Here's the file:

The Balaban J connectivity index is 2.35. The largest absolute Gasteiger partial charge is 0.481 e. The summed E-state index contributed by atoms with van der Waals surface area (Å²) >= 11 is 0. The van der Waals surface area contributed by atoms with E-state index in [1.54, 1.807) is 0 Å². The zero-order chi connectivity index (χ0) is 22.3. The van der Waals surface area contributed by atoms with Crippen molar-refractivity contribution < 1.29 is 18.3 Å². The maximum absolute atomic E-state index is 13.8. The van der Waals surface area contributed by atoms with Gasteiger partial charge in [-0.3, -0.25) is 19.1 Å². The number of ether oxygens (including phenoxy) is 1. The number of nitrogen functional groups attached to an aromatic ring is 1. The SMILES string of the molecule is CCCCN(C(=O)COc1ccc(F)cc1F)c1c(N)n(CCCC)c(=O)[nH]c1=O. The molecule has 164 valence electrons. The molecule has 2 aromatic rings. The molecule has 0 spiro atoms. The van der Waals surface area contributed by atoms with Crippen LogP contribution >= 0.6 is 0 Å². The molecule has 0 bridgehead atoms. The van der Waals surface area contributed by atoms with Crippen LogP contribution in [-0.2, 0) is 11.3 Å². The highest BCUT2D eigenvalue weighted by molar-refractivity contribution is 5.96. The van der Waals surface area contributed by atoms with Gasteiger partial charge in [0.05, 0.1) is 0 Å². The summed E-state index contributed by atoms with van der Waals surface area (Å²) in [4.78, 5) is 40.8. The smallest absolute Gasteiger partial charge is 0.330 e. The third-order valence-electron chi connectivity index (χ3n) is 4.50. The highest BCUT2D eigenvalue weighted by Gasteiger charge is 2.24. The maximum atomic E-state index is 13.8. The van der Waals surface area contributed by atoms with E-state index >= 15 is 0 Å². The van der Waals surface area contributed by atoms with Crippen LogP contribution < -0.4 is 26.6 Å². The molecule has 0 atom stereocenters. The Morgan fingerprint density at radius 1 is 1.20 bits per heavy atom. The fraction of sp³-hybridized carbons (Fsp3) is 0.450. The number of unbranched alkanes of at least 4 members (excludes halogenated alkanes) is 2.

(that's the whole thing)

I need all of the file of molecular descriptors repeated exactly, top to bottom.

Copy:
The Balaban J connectivity index is 2.35. The largest absolute Gasteiger partial charge is 0.481 e. The summed E-state index contributed by atoms with van der Waals surface area (Å²) >= 11 is 0. The van der Waals surface area contributed by atoms with E-state index in [1.54, 1.807) is 0 Å². The zero-order chi connectivity index (χ0) is 22.3. The van der Waals surface area contributed by atoms with Crippen molar-refractivity contribution < 1.29 is 18.3 Å². The maximum absolute atomic E-state index is 13.8. The van der Waals surface area contributed by atoms with Gasteiger partial charge in [-0.3, -0.25) is 19.1 Å². The number of ether oxygens (including phenoxy) is 1. The number of nitrogen functional groups attached to an aromatic ring is 1. The SMILES string of the molecule is CCCCN(C(=O)COc1ccc(F)cc1F)c1c(N)n(CCCC)c(=O)[nH]c1=O. The molecule has 164 valence electrons. The molecule has 2 aromatic rings. The molecule has 0 spiro atoms. The van der Waals surface area contributed by atoms with Crippen LogP contribution >= 0.6 is 0 Å². The molecule has 0 bridgehead atoms. The van der Waals surface area contributed by atoms with Crippen LogP contribution in [-0.2, 0) is 11.3 Å². The highest BCUT2D eigenvalue weighted by molar-refractivity contribution is 5.96. The van der Waals surface area contributed by atoms with Gasteiger partial charge in [0.05, 0.1) is 0 Å². The summed E-state index contributed by atoms with van der Waals surface area (Å²) in [4.78, 5) is 40.8. The smallest absolute Gasteiger partial charge is 0.330 e. The third-order valence-electron chi connectivity index (χ3n) is 4.50. The highest BCUT2D eigenvalue weighted by Gasteiger charge is 2.24. The maximum atomic E-state index is 13.8. The van der Waals surface area contributed by atoms with E-state index >= 15 is 0 Å². The van der Waals surface area contributed by atoms with Crippen LogP contribution < -0.4 is 26.6 Å². The molecule has 0 atom stereocenters. The Morgan fingerprint density at radius 1 is 1.20 bits per heavy atom. The fraction of sp³-hybridized carbons (Fsp3) is 0.450. The number of unbranched alkanes of at least 4 members (excludes halogenated alkanes) is 2.